Anthony Rios


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Extracting Biomedical Entities from Noisy Audio Transcripts
Nima Ebadi | Kellen Morgan | Adrian Tan | Billy Linares | Sheri Osborn | Emma Majors | Jeremy Davis | Anthony Rios
Proceedings of the 2024 Joint International Conference on Computational Linguistics, Language Resources and Evaluation (LREC-COLING 2024)

Automatic Speech Recognition (ASR) technology is fundamental in transcribing spoken language into text, with considerable applications in the clinical realm, including streamlining medical transcription and integrating with Electronic Health Record (EHR) systems. Nevertheless, challenges persist, especially when transcriptions contain noise, leading to significant drops in performance when Natural Language Processing (NLP) models are applied. Named Entity Recognition (NER), an essential clinical task, is particularly affected by such noise, often termed the ASR-NLP gap. Prior works have primarily studied ASR’s efficiency in clean recordings, leaving a research gap concerning the performance in noisy environments. This paper introduces a novel dataset, BioASR-NER, designed to bridge the ASR-NLP gap in the biomedical domain, focusing on extracting adverse drug reactions and mentions of entities from the Brief Test of Adult Cognition by Telephone (BTACT) exam. Our dataset offers a comprehensive collection of almost 2,000 clean and noisy recordings. In addressing the noise challenge, we present an innovative transcript-cleaning method using GPT-4, investigating both zero-shot and few-shot methodologies. Our study further delves into an error analysis, shedding light on the types of errors in transcription software, corrections by GPT-4, and the challenges GPT-4 faces. This paper aims to foster improved understanding and potential solutions for the ASR-NLP gap, ultimately supporting enhanced healthcare documentation practices.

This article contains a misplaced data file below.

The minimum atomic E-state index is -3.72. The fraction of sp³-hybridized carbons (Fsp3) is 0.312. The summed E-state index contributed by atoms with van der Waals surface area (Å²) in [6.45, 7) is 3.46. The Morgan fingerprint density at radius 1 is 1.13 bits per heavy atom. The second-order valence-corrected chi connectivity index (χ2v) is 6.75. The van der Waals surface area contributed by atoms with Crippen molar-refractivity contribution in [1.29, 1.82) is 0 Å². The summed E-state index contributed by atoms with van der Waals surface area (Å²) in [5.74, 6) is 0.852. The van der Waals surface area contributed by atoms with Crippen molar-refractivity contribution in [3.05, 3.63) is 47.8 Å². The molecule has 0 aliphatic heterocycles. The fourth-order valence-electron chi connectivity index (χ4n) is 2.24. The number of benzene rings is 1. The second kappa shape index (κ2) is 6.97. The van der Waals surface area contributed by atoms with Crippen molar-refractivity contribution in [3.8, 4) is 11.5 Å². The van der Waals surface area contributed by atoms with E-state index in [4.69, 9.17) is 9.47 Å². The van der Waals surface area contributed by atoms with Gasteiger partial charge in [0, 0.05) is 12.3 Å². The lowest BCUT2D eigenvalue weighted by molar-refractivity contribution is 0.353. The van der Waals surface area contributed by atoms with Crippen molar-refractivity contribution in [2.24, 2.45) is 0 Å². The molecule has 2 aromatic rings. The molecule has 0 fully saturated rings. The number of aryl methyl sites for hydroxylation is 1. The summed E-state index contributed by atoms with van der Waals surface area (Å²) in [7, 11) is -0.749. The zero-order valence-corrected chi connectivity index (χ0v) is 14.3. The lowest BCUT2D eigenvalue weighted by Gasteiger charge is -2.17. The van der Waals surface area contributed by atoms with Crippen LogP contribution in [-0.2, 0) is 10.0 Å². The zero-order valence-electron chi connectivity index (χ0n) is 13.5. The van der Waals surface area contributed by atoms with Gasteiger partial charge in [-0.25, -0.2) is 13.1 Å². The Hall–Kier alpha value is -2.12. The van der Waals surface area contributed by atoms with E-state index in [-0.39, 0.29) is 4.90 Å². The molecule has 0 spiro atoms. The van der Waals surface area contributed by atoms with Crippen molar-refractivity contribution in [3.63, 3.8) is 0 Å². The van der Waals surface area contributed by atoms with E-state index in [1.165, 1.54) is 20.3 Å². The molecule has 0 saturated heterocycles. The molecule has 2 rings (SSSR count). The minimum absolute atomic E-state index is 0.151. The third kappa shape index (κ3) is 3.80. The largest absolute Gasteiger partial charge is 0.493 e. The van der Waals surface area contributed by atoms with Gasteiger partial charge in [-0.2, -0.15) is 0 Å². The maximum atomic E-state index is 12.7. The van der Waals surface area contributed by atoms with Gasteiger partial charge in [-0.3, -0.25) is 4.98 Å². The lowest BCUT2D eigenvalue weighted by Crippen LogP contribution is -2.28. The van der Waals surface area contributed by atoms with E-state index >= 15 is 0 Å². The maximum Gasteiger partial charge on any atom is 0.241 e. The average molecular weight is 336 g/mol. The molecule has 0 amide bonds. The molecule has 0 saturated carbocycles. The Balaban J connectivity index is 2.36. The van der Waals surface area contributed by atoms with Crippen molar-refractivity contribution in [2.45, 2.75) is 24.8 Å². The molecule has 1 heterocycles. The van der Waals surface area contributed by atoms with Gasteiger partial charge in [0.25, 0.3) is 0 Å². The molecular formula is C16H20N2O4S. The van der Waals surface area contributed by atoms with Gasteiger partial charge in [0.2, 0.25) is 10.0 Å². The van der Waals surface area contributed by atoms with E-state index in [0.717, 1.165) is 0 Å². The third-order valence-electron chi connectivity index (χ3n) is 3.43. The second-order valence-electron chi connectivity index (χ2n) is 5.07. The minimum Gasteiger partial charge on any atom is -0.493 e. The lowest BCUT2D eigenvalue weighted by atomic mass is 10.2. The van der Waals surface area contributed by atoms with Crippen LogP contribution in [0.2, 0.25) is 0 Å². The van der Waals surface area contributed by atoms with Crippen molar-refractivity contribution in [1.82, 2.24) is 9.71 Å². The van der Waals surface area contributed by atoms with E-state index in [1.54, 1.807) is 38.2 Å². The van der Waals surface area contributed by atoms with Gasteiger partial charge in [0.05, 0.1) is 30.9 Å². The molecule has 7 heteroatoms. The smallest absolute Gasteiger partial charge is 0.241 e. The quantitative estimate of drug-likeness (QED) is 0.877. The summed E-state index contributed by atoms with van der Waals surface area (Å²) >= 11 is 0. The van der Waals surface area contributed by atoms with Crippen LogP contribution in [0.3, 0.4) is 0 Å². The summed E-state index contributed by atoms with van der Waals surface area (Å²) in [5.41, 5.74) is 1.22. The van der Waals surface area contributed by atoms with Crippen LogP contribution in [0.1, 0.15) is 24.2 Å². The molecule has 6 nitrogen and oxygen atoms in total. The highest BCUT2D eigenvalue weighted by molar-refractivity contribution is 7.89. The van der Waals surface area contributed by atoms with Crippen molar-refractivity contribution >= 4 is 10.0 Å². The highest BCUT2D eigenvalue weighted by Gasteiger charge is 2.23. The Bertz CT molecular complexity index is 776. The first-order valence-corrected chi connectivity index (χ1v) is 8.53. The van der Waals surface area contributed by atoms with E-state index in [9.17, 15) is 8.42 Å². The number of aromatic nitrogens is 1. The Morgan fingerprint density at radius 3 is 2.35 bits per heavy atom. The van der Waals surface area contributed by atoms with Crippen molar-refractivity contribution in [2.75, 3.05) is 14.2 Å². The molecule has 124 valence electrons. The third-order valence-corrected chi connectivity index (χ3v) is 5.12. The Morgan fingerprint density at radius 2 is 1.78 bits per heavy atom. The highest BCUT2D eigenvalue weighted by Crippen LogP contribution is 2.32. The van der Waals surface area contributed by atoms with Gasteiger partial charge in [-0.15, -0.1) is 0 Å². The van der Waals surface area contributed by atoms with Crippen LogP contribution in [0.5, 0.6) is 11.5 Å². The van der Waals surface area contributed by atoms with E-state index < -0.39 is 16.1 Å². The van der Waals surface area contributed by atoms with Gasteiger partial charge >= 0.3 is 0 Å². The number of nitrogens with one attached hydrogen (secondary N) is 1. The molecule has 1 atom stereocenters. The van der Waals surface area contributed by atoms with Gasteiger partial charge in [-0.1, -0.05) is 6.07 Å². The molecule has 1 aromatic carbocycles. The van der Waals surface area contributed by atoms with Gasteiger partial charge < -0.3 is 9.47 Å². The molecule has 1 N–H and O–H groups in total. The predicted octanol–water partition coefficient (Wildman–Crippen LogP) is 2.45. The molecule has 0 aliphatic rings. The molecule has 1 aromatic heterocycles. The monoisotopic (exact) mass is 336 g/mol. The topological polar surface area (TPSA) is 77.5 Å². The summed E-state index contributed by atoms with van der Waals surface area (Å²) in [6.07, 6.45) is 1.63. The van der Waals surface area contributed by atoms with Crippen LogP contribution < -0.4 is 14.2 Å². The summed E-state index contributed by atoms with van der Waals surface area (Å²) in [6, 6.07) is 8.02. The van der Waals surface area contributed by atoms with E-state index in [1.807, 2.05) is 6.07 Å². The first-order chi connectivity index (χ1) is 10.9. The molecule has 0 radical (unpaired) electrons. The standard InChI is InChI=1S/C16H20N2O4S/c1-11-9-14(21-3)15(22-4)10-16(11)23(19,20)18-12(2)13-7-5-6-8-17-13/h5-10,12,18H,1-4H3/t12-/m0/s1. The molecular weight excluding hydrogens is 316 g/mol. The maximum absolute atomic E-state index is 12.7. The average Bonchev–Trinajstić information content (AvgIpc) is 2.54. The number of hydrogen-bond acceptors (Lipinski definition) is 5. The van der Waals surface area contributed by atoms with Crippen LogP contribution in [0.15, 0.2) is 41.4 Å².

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A Comprehensive Study of Gender Bias in Chemical Named Entity Recognition Models
Xingmeng Zhao | Ali Niazi | Anthony Rios
Proceedings of the 2024 Conference of the North American Chapter of the Association for Computational Linguistics: Human Language Technologies (Volume 1: Long Papers)

Chemical named entity recognition (NER) models are used in many downstream tasks, from adverse drug reaction identification to pharmacoepidemiology. However, it is unknown whether these models work the same for everyone. Performance disparities can potentially cause harm rather than the intended good. This paper assesses gender-related performance disparities in chemical NER systems. We develop a framework for measuring gender bias in chemical NER models using synthetic data and a newly annotated corpus of over 92,405 words with self-identified gender information from Reddit. Our evaluation of multiple biomedical NER models reveals evident biases. For instance, synthetic data suggests that female names are frequently misclassified as chemicals, especially when it comes to brand name mentions. Additionally, we observe performance disparities between female- and male-associated data in both datasets. Many systems fail to detect contraceptives such as birth control. Our findings emphasize the biases in chemical NER models, urging practitioners to account for these biases in downstream applications.


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BabyStories: Can Reinforcement Learning Teach Baby Language Models to Write Better Stories?
Xingmeng Zhao | Tongnian Wang | Sheri Osborn | Anthony Rios
Proceedings of the BabyLM Challenge at the 27th Conference on Computational Natural Language Learning

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UTSA-NLP at RadSum23: Multi-modal Retrieval-Based Chest X-Ray Report Summarization
Tongnian Wang | Xingmeng Zhao | Anthony Rios
The 22nd Workshop on Biomedical Natural Language Processing and BioNLP Shared Tasks